Lawmakers will likely wind up negotiating changes to the complicated Quality Basic Education formula. It’s the method that has been used to distribute state revenue to 180 school districts for nearly four decades. Based on a 1985 law, it was established long before computers became a staple in classrooms. Many have recognized for years that it is time for an overhaul, but little has changed. Former Gov. Nathan Deal tried, but the mechanism proved too complicated and the potential cost too high.
Even so, the Georgia Senate studied the formula last summer with an eye toward amending it, and state school Superintendent Richard Woods announced in late December that updating it is a priority for him. He said he wants to “modernize” it to address poverty, transportation, technology and other “needs to support a 21st Century learning experience” for students.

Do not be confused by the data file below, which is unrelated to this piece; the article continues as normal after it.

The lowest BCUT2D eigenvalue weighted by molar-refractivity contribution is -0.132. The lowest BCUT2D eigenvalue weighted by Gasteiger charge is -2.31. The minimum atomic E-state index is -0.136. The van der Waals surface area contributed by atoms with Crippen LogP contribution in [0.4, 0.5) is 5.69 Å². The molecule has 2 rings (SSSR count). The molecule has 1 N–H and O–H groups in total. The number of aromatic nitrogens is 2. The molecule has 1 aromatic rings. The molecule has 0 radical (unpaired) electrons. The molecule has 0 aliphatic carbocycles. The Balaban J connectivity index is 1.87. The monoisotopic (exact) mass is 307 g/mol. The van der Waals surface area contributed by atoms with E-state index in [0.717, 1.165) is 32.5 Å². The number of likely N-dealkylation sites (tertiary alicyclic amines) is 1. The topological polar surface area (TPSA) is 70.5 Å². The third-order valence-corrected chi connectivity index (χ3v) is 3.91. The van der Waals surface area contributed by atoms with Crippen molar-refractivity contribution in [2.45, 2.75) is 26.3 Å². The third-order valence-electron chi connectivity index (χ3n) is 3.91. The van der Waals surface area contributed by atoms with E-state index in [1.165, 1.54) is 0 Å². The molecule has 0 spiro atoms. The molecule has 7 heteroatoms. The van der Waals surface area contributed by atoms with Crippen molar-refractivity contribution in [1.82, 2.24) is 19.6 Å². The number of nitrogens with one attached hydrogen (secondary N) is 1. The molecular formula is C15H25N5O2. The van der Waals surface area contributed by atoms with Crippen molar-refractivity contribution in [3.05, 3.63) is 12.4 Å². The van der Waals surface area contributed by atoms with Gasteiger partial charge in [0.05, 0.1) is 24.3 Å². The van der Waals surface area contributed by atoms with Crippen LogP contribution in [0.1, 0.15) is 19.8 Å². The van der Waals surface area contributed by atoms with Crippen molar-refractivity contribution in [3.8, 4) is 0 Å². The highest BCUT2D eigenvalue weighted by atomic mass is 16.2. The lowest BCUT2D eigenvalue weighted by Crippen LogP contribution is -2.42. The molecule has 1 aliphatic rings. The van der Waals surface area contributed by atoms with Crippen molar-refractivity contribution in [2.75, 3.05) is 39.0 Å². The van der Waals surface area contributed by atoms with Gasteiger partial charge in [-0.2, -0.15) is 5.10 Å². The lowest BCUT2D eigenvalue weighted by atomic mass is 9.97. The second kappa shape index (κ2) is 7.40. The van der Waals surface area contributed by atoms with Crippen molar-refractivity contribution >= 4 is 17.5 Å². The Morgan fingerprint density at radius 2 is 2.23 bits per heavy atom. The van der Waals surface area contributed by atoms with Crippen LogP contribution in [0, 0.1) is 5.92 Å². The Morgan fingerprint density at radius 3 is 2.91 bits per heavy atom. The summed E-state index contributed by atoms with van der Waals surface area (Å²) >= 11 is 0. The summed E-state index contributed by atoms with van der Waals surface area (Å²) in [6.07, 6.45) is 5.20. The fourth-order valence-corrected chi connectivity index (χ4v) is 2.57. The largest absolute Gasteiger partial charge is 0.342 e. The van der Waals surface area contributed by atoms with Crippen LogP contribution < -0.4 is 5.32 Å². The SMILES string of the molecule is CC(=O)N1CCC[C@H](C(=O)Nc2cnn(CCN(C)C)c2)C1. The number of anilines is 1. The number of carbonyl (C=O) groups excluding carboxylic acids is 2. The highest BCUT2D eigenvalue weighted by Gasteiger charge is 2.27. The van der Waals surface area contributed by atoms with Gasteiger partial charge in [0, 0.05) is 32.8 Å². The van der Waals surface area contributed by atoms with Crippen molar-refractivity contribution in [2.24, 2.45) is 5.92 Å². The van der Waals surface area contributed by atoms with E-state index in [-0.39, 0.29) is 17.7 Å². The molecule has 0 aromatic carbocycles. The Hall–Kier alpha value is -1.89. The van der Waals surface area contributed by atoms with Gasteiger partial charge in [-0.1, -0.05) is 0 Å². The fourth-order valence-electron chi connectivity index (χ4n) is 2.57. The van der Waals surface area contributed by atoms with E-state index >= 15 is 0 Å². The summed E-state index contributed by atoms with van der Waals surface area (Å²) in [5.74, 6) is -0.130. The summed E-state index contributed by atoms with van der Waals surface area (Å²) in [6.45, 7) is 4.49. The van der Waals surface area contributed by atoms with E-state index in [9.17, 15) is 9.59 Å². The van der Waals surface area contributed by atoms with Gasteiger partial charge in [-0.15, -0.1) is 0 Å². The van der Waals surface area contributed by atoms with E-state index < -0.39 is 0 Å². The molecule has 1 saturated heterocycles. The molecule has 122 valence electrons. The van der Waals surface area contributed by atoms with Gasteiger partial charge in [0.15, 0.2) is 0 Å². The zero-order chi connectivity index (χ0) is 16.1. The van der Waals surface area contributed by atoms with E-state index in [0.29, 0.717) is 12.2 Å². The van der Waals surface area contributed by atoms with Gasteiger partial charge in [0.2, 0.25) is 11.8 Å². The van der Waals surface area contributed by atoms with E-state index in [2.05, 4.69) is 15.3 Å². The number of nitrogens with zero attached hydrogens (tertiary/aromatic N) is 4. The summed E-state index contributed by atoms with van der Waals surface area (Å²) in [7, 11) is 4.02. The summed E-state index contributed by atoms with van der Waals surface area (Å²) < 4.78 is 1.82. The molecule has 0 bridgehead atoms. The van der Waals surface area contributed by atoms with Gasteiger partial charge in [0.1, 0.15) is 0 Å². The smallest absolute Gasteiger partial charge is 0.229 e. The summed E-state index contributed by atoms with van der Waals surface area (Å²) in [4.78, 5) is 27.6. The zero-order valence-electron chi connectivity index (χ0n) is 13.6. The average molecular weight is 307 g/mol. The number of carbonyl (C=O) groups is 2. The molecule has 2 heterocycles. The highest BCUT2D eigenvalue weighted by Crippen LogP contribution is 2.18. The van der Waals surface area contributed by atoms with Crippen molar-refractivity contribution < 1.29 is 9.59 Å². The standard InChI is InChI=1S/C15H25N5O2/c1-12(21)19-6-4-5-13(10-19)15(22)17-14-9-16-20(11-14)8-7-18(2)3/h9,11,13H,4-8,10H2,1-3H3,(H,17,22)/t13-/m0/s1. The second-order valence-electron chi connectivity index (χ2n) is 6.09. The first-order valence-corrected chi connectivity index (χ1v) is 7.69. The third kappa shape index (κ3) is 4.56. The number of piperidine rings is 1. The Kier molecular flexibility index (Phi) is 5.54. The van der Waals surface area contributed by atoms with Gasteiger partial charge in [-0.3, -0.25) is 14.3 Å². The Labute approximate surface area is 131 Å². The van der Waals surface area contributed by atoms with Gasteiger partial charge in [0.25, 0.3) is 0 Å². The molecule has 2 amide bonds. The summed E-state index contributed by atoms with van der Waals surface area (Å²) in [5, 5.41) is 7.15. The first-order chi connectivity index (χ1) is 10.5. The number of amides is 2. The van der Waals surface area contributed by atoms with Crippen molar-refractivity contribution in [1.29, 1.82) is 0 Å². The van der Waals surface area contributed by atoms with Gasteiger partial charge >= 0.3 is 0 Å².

Gov. Brian Kemp, meanwhile, will be pushing legislation to help future teachers pay for licensure costs. He has also said he wants to direct money into the early grades to recover learning lost during the COVID-19 pandemic.